|Wonder Woman #2, 2011|
in the geoff johns penned, Justice League, the story takes place five years prior, just as heroes were starting to emerge in the public eye and for the first time band together to battle a world wide threat. as was originally told in the 1940s, steve trevor crash landed on paradise island, home of the amazons, and princess diana was charged with taking trevor back to his homeland, the united states of america. here, diana is hardly bloodthirsty, but most definitely a warrior first, eager to mix it up with any threat that might come her way. at this time, diana is still exploring "man's world" and learning about our culture. to an apparently sheltered and coddled princess, the marvels of man are great and there's almost something charming in the innocence of this young wonder woman. diana is still confident and sure of herself, perhaps slightly arrogant, but not to the degree of some of the other gathered heroes like green lantern and aquaman. the JL wonder woman seems rather attached to her sword as if this were a regular part of her arsenal along with her traditional golden lasso and bracelets. what i find disappointing with the new take of the warrior princess is that her motivation for leaving her secluded island is apparently much more selfish than selfless. wonder woman was originally created to inspire love and equality, beliefs held strongly by the amazons. sure, the young princess diana was eager to get away from her over protective queen mother and experience new adventures away from her amazon sisters, but she was also, at heart, a unique heroine who didn't just go out in search of a fight. i will say, i'm enjoying that steve trevor seems to be again a capable partner to wonder woman and i look forward to more of their budding friendship/relationship.
|Justice League #3, 2011|
the greatest effect azzarello and chiang have had to wonder woman to date would be a new origin, rather a revelation that has as many fans in an uproar to those who think it's a brilliant move. to be fair, these gentlemen are not the only writer/artist team to present the notion that diana was not truly formed from clay and mystically brought to life. rather, they are the ones to make it 'fact'. as revealed in issue #2, diana has both a biological mother, the queen, and a father. the following issue hippolyta explains the circumstances and comes clean that she and zeus, the king of the gods, had a passionate love affair which produced to them a daughter. to keep zeus' jealous wife, hera, from finding out, hippolyta and a small sect of amazons created the (in)famous tale of wonder woman's birth. the story itself made diana feel different than her sisters growing up, but in typical dramatic fashion, the revelation of her father makes diana feel even less an amazon and she leaves her home, apparently for good. my fears of further mother/daughter angst were unfounded when diana realizes her mother's motivation and returns to the isle, unfortunately too late (read issue #4). it's interesting to see a woman as gorgeous, as intelligent, as funny (yes, she's presented with a sharp wit!), and as powerful as wonder woman trying to fit in, something we've all faced in our lives at one point or another. hopefully diana will find her place in the world and readers will come to understand what it is that forces her to don her costume and tiara to battle evil, something that hasn't been clearly explained in either comic book.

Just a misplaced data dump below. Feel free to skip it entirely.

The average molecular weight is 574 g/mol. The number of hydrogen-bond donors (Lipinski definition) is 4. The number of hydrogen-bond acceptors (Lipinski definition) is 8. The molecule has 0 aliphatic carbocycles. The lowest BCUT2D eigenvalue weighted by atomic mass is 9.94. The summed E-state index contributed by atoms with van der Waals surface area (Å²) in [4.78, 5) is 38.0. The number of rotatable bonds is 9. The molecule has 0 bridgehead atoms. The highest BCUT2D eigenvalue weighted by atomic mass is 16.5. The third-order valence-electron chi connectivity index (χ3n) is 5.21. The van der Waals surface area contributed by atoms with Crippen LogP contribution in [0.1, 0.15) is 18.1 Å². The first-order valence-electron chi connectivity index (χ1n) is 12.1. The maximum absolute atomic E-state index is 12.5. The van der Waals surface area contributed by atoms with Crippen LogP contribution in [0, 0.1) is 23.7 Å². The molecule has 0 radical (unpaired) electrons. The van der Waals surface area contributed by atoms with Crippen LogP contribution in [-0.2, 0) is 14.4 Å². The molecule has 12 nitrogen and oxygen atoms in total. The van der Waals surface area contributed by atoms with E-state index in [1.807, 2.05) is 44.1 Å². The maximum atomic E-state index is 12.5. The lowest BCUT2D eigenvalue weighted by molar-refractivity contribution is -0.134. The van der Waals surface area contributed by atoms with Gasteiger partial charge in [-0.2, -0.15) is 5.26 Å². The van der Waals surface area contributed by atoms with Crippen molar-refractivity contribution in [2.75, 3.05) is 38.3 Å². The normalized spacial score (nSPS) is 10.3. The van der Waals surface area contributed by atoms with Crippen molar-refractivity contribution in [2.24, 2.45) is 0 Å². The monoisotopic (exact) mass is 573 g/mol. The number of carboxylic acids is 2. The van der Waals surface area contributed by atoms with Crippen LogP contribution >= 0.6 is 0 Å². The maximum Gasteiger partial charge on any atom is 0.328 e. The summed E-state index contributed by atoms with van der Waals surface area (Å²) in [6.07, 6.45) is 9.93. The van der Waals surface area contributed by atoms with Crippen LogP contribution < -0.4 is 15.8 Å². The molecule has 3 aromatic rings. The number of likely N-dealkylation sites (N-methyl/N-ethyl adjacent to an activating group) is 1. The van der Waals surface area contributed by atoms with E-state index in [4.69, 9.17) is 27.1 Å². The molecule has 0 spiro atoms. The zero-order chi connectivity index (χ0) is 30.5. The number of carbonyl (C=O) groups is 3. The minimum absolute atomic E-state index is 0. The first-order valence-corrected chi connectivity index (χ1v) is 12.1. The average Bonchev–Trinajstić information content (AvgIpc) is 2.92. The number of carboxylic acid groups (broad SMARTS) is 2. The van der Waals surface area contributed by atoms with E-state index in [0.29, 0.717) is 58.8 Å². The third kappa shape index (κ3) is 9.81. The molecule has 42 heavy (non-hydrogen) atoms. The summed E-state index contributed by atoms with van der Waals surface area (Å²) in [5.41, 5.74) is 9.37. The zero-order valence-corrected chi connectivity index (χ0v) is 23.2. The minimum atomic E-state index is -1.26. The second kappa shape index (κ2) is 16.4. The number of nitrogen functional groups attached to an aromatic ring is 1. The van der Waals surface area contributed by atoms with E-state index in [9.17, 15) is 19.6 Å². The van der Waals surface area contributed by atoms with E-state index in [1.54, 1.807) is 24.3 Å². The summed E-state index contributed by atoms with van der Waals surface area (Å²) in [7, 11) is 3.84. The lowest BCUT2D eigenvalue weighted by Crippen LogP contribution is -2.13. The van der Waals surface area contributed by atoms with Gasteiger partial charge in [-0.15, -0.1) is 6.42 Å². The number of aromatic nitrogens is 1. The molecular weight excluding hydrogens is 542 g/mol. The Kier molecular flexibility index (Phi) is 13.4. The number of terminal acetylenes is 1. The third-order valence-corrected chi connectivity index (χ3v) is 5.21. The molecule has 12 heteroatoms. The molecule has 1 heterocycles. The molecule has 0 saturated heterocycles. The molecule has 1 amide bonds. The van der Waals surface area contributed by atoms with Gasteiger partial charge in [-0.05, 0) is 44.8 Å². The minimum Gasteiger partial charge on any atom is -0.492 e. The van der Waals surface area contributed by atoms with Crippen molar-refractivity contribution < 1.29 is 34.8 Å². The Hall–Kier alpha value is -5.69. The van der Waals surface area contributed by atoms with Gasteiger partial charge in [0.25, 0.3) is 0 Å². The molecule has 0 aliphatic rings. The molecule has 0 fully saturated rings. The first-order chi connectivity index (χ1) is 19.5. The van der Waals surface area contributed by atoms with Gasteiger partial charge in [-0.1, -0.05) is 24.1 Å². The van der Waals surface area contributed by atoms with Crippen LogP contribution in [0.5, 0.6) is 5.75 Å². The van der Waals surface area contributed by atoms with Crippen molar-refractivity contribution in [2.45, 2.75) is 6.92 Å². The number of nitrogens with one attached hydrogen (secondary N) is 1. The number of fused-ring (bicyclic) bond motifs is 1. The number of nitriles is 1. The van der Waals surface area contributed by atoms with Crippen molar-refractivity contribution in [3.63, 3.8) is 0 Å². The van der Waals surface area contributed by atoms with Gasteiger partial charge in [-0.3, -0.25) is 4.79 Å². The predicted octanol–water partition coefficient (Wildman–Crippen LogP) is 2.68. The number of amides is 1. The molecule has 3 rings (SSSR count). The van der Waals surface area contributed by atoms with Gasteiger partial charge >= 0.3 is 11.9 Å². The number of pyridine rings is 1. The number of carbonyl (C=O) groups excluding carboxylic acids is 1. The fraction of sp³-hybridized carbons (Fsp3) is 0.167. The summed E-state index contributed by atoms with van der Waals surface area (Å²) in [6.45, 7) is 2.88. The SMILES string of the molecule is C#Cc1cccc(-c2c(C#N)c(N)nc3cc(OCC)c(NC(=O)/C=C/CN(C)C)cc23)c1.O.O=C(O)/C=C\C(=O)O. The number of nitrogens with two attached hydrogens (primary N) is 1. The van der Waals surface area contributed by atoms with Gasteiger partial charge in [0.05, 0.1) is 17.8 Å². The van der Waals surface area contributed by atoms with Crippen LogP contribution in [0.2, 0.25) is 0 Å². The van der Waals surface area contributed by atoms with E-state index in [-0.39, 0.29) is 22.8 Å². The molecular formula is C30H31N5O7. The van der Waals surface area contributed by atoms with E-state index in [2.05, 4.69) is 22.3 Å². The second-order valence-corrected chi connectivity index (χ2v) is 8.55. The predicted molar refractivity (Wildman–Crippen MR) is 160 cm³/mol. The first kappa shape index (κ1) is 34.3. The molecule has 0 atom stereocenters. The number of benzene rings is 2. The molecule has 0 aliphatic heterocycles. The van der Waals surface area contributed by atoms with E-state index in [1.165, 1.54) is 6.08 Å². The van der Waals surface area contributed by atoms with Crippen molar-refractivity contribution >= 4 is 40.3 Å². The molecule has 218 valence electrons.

i'm enjoying both versions of my favorite superheroine in Wonder Woman and Justice League. but there needs to be more of a developed sense of personality and purpose between the two in the future for a stronger sense of continuity. i'd like the spotlight to rest firmly on diana in Wonder Woman and i want her to drop the sword and start making more friends than enemies in Justice League. queen hippolyta and steve trevor are again relevant to the wonder woman mythos in a supreme way, for that, all involved should be applauded. i see a bright future of dc comics' premiere heroine, something i myself as a fan of twenty-something years looks forward to. wonder woman is the most beautiful, nearly the most powerful, and possibly the greatest fighter of the dc comics pantheon of heroes -- and that's been presented to date. but princess diana, wonder woman, is more than that. i loved when comic books from the forties, sixties, seventies, and even into the eighties were involved with every day problems of the real world, whether it be war time, feminism, or spousal abuse. a character like wonder woman wasn't afraid to tackle these types of issues with her own strong beliefs of unity and fairness. there's no reason wonder woman can't be "cool" for standing up for what she believes in. hopefully when diana realizes who "wonder woman" is in coming months, we'll see more of the classic characteristics that made her stand out from others like her.